DEBBIE ELLIOTT, HOST:
That pandemic fatigue that we're hearing about from everyone, including doctors, is something President-elect Joe Biden will have to deal with when he takes office in a month and a half. That doesn't seem like a long time, but Biden and his transition team have a lot to do between now and then. Joining us now is NPR national political correspondent Mara Liasson.
Good morning, Mara.
MARA LIASSON, BYLINE: Hi, Debbie.
ELLIOTT: What is Biden saying about the next chapter in this pandemic?
LIASSON: Biden is saying that he knows the next two months will be bleak. He is calling for, or he says he will call for, a hundred days of masking. He says he's going to, when he becomes the president, require masks inside of federal buildings and for interstate travel - basically places where the federal government has jurisdiction. He also says he hopes that more red state governors will reverse their opposition to mask mandates, as some of them already have. And he - the bottom line is he believes that what a president says and does can have a big effect on people's behavior, and that's what he's going to try to model.
ELLIOTT: There has been an inconsistent message from the Trump administration on things like social distancing and masking. In addition to the things you just highlighted, what else are we likely to hear from Biden that will be different?
LIASSON: I think that he's going to try to overcome or reverse this tide of vaccine skepticism. He has said that he will get the vaccine himself as soon as Dr. Fauci says it's safe to do so. Dr. Fauci is going to be his medical adviser. Three former presidents - Bill Clinton, George Bush and Barack Obama - have already said that they would do the same. They would get the vaccine in public. We don't know what President Trump will say, although he has been exclusively focused on the vaccine and claiming credit for its speedy development.
But even before all of this, Biden is pointing out that there's a huge undertaking between the vaccine being ready and then getting it into people's upper arms, in terms of transporting it, refrigerating it. He has said that so far, he has seen no plans from the Trump administration on how to do that.
ELLIOTT: OK, Mara. Can you give us an update on the transition between the administrations? Even though it has officially started, President Trump continues to fight the election results, despite losing in court time and time again. What's going on now?
LIASSON: That's right. The General Services Administration didn't make the finding that allowed money and contacts to be available to the incoming Biden team. But according to The Washington Post, the Trump administration is now refusing to allow members of Biden's transition team to meet with officials at U.S. intelligence agencies that are at the Pentagon.
The Biden team has been able to meet with the director of national intelligence and the CIA. Those two agencies are not in the Pentagon. But remember, the Pentagon is where there's been this huge shake-up. The president has been firing and replacing several top officials and the Defense Department since the election. So this is another example of how the commitment to a peaceful transfer of power is not complete.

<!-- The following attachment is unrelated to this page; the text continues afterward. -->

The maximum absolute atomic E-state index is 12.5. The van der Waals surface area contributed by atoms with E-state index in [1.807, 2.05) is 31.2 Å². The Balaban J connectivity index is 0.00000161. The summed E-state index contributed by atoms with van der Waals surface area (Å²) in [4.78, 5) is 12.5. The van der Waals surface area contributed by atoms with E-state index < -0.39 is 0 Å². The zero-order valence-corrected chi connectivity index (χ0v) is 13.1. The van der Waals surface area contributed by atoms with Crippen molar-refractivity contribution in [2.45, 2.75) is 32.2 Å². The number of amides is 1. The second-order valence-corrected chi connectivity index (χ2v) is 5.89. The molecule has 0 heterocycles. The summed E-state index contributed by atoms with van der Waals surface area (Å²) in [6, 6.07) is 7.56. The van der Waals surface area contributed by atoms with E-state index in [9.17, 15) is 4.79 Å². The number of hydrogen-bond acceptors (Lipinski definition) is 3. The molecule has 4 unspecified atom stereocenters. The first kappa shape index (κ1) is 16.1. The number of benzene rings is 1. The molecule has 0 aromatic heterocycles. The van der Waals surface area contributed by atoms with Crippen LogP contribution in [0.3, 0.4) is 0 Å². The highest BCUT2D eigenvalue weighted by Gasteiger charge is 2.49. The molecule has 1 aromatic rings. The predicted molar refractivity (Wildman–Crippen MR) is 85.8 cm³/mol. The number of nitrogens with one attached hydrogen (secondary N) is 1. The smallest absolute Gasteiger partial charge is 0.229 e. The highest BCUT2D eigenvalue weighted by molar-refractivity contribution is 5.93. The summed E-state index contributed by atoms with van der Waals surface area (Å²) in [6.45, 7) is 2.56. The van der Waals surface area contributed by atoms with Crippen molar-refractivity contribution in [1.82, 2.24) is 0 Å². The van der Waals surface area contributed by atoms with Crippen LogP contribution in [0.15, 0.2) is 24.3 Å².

ELLIOTT: Right, but that transition is coming. Where are things in the official process?
LIASSON: Well, in the official process, we're coming up on a deadline. That's Tuesday, December 8. That's the deadline for states to report if results in their state were contested. We also have at least two down-ballot races that still aren't over, two outstanding Senate races in Georgia. They were both too close enough to call. So there are two runoffs there.
President Trump went to Georgia yesterday to hold a rally. And there's been a lot of tension inside the Republican Party there. Some conservatives, including members of the president's legal team, have picked up on his language about fraud, saying that Republicans shouldn't vote in the runoffs. The president has been attacking the Republican governor there for not doing enough to help him in Georgia. But yesterday, here's how Trump tried to clear this up.
(SOUNDBITE OF ARCHIVED RECORDING)
PRESIDENT DONALD TRUMP: You must go vote and vote early starting December 14. You have to do it. They cheated, and they rigged our presidential election. But we will still win it. We will still win it.
LIASSON: So there he's delivering the message that Republicans had hoped for. There were some concerns that these calls for Republicans to stay home, the president's own talk about how the election was rigged, would depress Republican turnout for the runoffs, although it's not clear if that actually will be a problem because in Georgia, Republicans seem pretty fired up, as do Democrats.
ELLIOTT: So Trump has not conceded. Where does the party stand on the election results?
LIASSON: That's a really good question. At least members of Congress - Republicans in Congress are taking the same approach to this as they always do with Trump's - trying to say nothing at all, worried about a mean tweet from Trump or a Trump-backed primary challenge. The Washington Post reached out to every single Republican in Congress and found that only 27 of them accept Biden's win. A couple believe, despite all the evidence, that President Trump won. Two hundred and twenty Republicans would not tell The Washington Post who they believe won the race. So they're continuing to delegitimize the Biden presidency and undermine faith in free and fair elections.
ELLIOTT: That's Mara Liasson, NPR national political correspondent.
Thank you, Mara.
LIASSON: You're welcome. Transcript provided by NPR, Copyright NPR.